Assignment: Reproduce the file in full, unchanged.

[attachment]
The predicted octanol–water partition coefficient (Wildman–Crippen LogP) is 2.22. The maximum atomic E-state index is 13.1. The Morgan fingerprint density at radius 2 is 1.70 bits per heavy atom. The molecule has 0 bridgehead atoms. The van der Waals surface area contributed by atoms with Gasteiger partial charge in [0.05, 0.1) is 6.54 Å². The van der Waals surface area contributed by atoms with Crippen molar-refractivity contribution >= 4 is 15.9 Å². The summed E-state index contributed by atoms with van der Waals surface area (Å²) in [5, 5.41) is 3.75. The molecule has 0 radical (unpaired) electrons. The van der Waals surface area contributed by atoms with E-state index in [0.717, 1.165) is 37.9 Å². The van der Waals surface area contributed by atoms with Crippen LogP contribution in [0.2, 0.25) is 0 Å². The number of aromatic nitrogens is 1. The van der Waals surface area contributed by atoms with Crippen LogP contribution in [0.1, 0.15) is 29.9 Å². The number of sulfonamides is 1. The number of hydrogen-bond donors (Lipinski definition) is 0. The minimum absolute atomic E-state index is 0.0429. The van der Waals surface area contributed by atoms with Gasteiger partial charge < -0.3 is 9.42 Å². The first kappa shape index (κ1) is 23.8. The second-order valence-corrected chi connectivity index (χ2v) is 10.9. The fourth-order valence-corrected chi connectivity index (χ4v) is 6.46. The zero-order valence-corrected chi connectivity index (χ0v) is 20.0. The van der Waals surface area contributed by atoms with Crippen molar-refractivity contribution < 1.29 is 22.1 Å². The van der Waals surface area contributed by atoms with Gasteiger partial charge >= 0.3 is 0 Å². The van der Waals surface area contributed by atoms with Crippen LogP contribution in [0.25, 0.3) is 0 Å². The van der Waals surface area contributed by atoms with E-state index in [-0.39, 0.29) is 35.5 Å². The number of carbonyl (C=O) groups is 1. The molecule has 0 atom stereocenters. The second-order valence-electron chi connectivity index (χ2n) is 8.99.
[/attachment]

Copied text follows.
The predicted octanol–water partition coefficient (Wildman–Crippen LogP) is 2.22. The maximum atomic E-state index is 13.1. The Morgan fingerprint density at radius 2 is 1.70 bits per heavy atom. The molecule has 0 bridgehead atoms. The van der Waals surface area contributed by atoms with Gasteiger partial charge in [0.05, 0.1) is 6.54 Å². The van der Waals surface area contributed by atoms with Crippen molar-refractivity contribution >= 4 is 15.9 Å². The summed E-state index contributed by atoms with van der Waals surface area (Å²) in [5, 5.41) is 3.75. The molecule has 0 radical (unpaired) electrons. The van der Waals surface area contributed by atoms with E-state index in [0.717, 1.165) is 37.9 Å². The van der Waals surface area contributed by atoms with Crippen LogP contribution in [0.2, 0.25) is 0 Å². The number of aromatic nitrogens is 1. The van der Waals surface area contributed by atoms with Crippen LogP contribution in [0.1, 0.15) is 29.9 Å². The number of sulfonamides is 1. The number of hydrogen-bond donors (Lipinski definition) is 0. The minimum absolute atomic E-state index is 0.0429. The van der Waals surface area contributed by atoms with Gasteiger partial charge < -0.3 is 9.42 Å². The first kappa shape index (κ1) is 23.8. The second-order valence-corrected chi connectivity index (χ2v) is 10.9. The fourth-order valence-corrected chi connectivity index (χ4v) is 6.46. The zero-order valence-corrected chi connectivity index (χ0v) is 20.0. The van der Waals surface area contributed by atoms with Crippen molar-refractivity contribution < 1.29 is 22.1 Å². The van der Waals surface area contributed by atoms with Gasteiger partial charge >= 0.3 is 0 Å². The van der Waals surface area contributed by atoms with Crippen LogP contribution in [0.25, 0.3) is 0 Å². The van der Waals surface area contributed by atoms with E-state index in [-0.39, 0.29) is 35.5 Å². The number of carbonyl (C=O) groups is 1. The molecule has 0 atom stereocenters. The second-order valence-electron chi connectivity index (χ2n) is 8.99.